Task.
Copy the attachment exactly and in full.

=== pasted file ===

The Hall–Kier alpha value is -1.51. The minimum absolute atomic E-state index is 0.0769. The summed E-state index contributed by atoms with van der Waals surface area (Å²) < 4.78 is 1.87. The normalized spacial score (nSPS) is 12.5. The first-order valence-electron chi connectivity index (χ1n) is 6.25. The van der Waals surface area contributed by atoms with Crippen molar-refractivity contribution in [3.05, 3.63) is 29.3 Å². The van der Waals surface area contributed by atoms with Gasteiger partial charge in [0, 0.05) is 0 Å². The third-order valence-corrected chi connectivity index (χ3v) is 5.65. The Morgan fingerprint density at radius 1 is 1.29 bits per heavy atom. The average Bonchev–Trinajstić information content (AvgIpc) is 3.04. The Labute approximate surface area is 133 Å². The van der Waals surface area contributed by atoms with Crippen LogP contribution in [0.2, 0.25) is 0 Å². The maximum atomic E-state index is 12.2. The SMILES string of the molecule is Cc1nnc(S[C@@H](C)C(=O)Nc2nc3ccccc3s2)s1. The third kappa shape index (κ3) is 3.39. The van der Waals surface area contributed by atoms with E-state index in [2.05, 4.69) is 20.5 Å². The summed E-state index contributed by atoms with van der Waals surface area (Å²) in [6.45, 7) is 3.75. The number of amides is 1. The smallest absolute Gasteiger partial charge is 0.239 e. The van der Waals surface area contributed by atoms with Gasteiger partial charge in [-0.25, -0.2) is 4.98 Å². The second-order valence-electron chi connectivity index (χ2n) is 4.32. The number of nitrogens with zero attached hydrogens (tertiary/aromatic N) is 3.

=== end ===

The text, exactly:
The Hall–Kier alpha value is -1.51. The minimum absolute atomic E-state index is 0.0769. The summed E-state index contributed by atoms with van der Waals surface area (Å²) < 4.78 is 1.87. The normalized spacial score (nSPS) is 12.5. The first-order valence-electron chi connectivity index (χ1n) is 6.25. The van der Waals surface area contributed by atoms with Crippen molar-refractivity contribution in [3.05, 3.63) is 29.3 Å². The van der Waals surface area contributed by atoms with Gasteiger partial charge in [0, 0.05) is 0 Å². The third-order valence-corrected chi connectivity index (χ3v) is 5.65. The Morgan fingerprint density at radius 1 is 1.29 bits per heavy atom. The average Bonchev–Trinajstić information content (AvgIpc) is 3.04. The Labute approximate surface area is 133 Å². The van der Waals surface area contributed by atoms with Crippen LogP contribution in [0.2, 0.25) is 0 Å². The maximum atomic E-state index is 12.2. The SMILES string of the molecule is Cc1nnc(S[C@@H](C)C(=O)Nc2nc3ccccc3s2)s1. The third kappa shape index (κ3) is 3.39. The van der Waals surface area contributed by atoms with E-state index in [2.05, 4.69) is 20.5 Å². The summed E-state index contributed by atoms with van der Waals surface area (Å²) in [6.45, 7) is 3.75. The number of amides is 1. The smallest absolute Gasteiger partial charge is 0.239 e. The van der Waals surface area contributed by atoms with Gasteiger partial charge in [-0.25, -0.2) is 4.98 Å². The second-order valence-electron chi connectivity index (χ2n) is 4.32. The number of nitrogens with zero attached hydrogens (tertiary/aromatic N) is 3.